Bear with me, I am not sending you on this ‘guilt trip’ for nothing. According to research referenced by Professor Richard Wiseman in his book 59 Seconds, "24 per cent of people identify themselves as chronic procrastinators. Presumably this figure underestimates the scale of the problem, given that it can only be based on people who completed the questionnaires on time”.
Ahead of the working week, no doubt piled up with assignments and deadlines, let’s tackle the problem of procrastination.
Procrastination has been famously illustrated in a classic Russian novel Oblomov by Ivan Goncharov, first published in 1859. The protagonist, Oblomov, starts with unpaid bills, apathy and bored idleness and ends up perishing away, unable to combat his own sloth. He dies from procrastination. His heritage to the world is the word oblomovschina, with “Oblomov” at its root - it means procrastination.
In the 1920s a young Russian psychology graduate named Bluma Zeigarnik was having tea with her supervisor in a café in Vienna. They were both watching the waiters and spotted a curious thing: when a customer asked for a bill, the waiters could easily remember what the customers had ordered. However, if a customer came back to query the bill just a moment later, the waiters struggled to remember anything about the order. Professor Wiseman, quoting the paper published in Psychologische Forschung by Zeigarnik in 1927, writes: “It seemed that the act of paying for the meal brought a sense of closure in the waiter’s mind and erased the order from their memories.” Zeigarnik then devised a number of experiments and confirmed that once an activity was done and dusted, the mind “breathes an unconscious sigh of relief”. By contrast, an unfinished activity keeps nagging at the brain, causing anxiety.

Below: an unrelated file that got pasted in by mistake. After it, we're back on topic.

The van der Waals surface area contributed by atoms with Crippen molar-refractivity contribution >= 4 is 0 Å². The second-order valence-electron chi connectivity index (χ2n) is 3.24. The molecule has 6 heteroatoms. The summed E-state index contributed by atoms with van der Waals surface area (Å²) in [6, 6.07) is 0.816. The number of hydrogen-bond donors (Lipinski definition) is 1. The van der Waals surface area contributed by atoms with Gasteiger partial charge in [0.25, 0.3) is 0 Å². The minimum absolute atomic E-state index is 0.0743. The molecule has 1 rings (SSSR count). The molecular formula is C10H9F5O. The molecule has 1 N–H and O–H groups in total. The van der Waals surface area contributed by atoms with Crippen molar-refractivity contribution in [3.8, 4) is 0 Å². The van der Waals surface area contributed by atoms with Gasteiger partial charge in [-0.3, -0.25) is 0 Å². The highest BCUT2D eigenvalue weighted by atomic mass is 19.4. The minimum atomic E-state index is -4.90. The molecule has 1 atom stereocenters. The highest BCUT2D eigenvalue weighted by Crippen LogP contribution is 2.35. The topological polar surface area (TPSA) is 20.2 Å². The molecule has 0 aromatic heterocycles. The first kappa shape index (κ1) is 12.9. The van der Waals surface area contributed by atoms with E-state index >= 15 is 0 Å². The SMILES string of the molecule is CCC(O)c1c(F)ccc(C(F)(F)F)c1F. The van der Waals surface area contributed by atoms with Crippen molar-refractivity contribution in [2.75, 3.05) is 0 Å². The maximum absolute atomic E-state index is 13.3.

We can draw two helpful conclusions from these findings. First, it helps to break any work into manageable chunks. If you are working on a presentation, it helps to write its outline first, have a coffee break, then tackle the executive summary, then work on the case studies, then break the rest into discrete sections and tackle those. The same logic applies to spring cleaning, planning your next holiday, finding a new job.
The second helpful tip is brain anxiety. Once you start something, the brain is ‘anxious’ to finish it. What you need to do is to start! Take any piece of work and promise yourself to persevere with it for fifteen minutes. This is how I’ve put together this article. Once I start writing a new piece for my blog or an article for a magazine, I know that once I begin typing, I am halfway there. It is (almost!) that simple.